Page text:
Capitol Beat

Josh Shapiro calls on PA Senate to pass medical debt relief legislation

The governor’s 2024-25 budget calls for a $4M investment in medical debt relief.

Gov. Josh Shapiro speaks at a press conference on medical debt relief in April 2024.

Gov. Josh Shapiro speaks at a press conference on medical debt relief in April 2024. Commonwealth Media Services

Gov. Josh Shapiro, who has made the elimination of medical debt a key priority of his 2024-25 executive budget proposal, spoke at a community health center in Mifflin County on Tuesday, calling on the Pennsylvania Senate to advance legislation that would bring Shapiro’s medical debt proposal to fruition. 

“No one chooses to have medical debt. No one chooses to undergo heart surgery or get a cancer diagnosis. These Pennsylvanians didn’t do anything wrong, and yet they’re still facing this extraordinary debt,” Shapiro said Tuesday. 

Shapiro was joined by Democratic state Rep. Arvind Venkat, an emergency room physician and legislator who is the prime sponsor of House Bill 78, which would create a medical debt relief program administered by the Pennsylvania Department of Health. Under the legislation, the department would contract with a medical debt relief coordinator that would be tasked with buying and discharging medical debt belonging to eligible state residents. 

Venkat’s legislation passed the House in June 2023 with a vote of 114 to 89, and now awaits a vote from the Senate Health and Human Services Committee.

Shapiro and Venkat were accompanied by Kris McConnell, a Mifflin County resident who said her and her husband are struggling with roughly $13,000 in medical debt – despite both having insurance. McConnell said last year she had a gastrointestinal procedure done and her husband had heart surgery, resulting in $10,000 worth of surgery bills, as well as an additional $3,000 worth of debt from pre-surgical care and follow-up appointments.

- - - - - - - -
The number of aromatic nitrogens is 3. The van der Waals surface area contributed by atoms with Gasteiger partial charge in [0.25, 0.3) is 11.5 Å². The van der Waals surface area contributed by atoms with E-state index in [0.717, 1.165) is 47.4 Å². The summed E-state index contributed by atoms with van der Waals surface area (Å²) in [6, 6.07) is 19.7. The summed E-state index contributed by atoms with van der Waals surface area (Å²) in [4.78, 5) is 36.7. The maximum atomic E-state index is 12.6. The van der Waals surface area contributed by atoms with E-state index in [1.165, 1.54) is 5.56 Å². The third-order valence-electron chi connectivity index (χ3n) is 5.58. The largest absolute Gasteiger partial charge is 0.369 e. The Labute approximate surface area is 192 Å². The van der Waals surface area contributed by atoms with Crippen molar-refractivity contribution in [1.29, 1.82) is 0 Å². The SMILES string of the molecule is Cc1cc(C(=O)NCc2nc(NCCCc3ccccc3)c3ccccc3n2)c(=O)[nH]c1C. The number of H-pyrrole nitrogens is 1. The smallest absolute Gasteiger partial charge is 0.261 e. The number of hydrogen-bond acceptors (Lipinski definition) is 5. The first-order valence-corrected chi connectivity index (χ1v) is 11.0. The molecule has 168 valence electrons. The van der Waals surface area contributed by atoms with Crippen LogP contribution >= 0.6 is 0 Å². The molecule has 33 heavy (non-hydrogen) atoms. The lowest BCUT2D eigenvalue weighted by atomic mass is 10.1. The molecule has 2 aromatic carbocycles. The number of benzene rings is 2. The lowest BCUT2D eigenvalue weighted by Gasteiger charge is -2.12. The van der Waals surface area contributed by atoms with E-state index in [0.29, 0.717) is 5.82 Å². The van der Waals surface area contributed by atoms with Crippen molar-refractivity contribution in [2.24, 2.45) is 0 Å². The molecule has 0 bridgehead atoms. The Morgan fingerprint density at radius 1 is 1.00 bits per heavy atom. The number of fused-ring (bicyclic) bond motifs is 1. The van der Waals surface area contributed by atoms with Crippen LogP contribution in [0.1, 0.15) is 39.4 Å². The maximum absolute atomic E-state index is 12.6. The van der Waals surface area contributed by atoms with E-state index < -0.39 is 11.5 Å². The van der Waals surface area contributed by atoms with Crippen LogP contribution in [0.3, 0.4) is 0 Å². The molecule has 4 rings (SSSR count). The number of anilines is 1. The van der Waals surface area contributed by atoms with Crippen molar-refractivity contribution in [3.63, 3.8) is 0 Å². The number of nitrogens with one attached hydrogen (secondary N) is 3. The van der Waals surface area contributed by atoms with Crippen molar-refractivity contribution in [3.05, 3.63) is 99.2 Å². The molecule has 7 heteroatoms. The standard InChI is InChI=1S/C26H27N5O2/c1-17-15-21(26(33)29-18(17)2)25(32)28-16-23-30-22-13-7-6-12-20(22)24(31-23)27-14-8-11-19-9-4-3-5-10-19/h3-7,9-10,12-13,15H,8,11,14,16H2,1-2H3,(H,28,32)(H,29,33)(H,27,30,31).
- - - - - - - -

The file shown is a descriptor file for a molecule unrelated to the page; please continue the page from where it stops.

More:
“We began receiving the bills; it was a little overwhelming. The cost was astronomical. The bills were very confusing, hard to interpret. We looked for financial help, but we were at the border of not (being) eligible,” McConnell said. 

“I know that I’m not alone,” she continued. “There are thousands of Pennsylvanians just like me who are suffering in silence, who are just barely getting by because of illnesses, health problems, that derail us into this debt that we just can’t seem to eliminate.”

According to a 2023 national survey sponsored by the American Cancer Society Cancer Action Network, the Leukemia and Lymphoma Society and R.I.P. Medical Debt that polled 2,663 adults in August 2023, 69% of respondents said they experienced difficulty paying medical bills at least some of the time.

In Pennsylvania, the Shapiro administration estimates that the total amount of medical debt in the collections stage was at least $1.8 billion as of December 2020. The governor said a $4 million allocation in this year’s budget could wipe out more than $400 million in existing medical debt.

Venkat, the bill’s prime sponsor, said he has seen the real-world impacts of medical debt as an emergency room physician. “One of the joys of being an ER doc is that I get to care for anyone, no questions asked. But I also get to see the gaps in our health system and in our communities, and medical debt is a prime example of this,” Venkat said at the press conference. “In my nearly 25-year career as an emergency physician, I’ve seen more and more patients who fear seeing a physician due to the cost of health care and the debt that they may accrue.” 

Those eligible for the program include Pennsylvanians whose annual income is 400% of federal poverty limit or less, as well as those who have medical debt that makes up at least 5% of their income. 

Other states have taken similar efforts to reduce and eliminate medical debt, like Connecticut and New Jersey. Connecticut Gov. Ned Lamont, a Democrat, announced in February that the state will cancel approximately $650 million in medical debt, which could benefit more roughly 250,000 Connecticut residents, according to CNN. New Jersey Gov. Phil Murphy secured a $10 million allocation for a medical debt relief initiative in last year’s state budget, and is looking to build on that effort in the state’s next budget, per a report from NJ Spotlight News.

In the commonwealth, with House Bill 78 awaiting committee approval, Shapiro on Tuesday pressed the GOP-controlled Senate to send the bill to his desk. 

“It is now time for the state Senate to take up Rep. Venkat’s bill and pass this in the same bipartisan manner that the House did, get the bill on my desk and let me sign it into law and … help folks who are struggling all across Pennsylvania,” he said.

Kate Flessner, a spokesperson for the Senate Republican Caucus, said the bill is one of several proposals related to health care access that the caucus will review. “We are eager to explore all options to ensure affordable access to health care for individuals throughout the commonwealth,” Flessner said. “This is one of the many proposals which will be a part of our discussions.”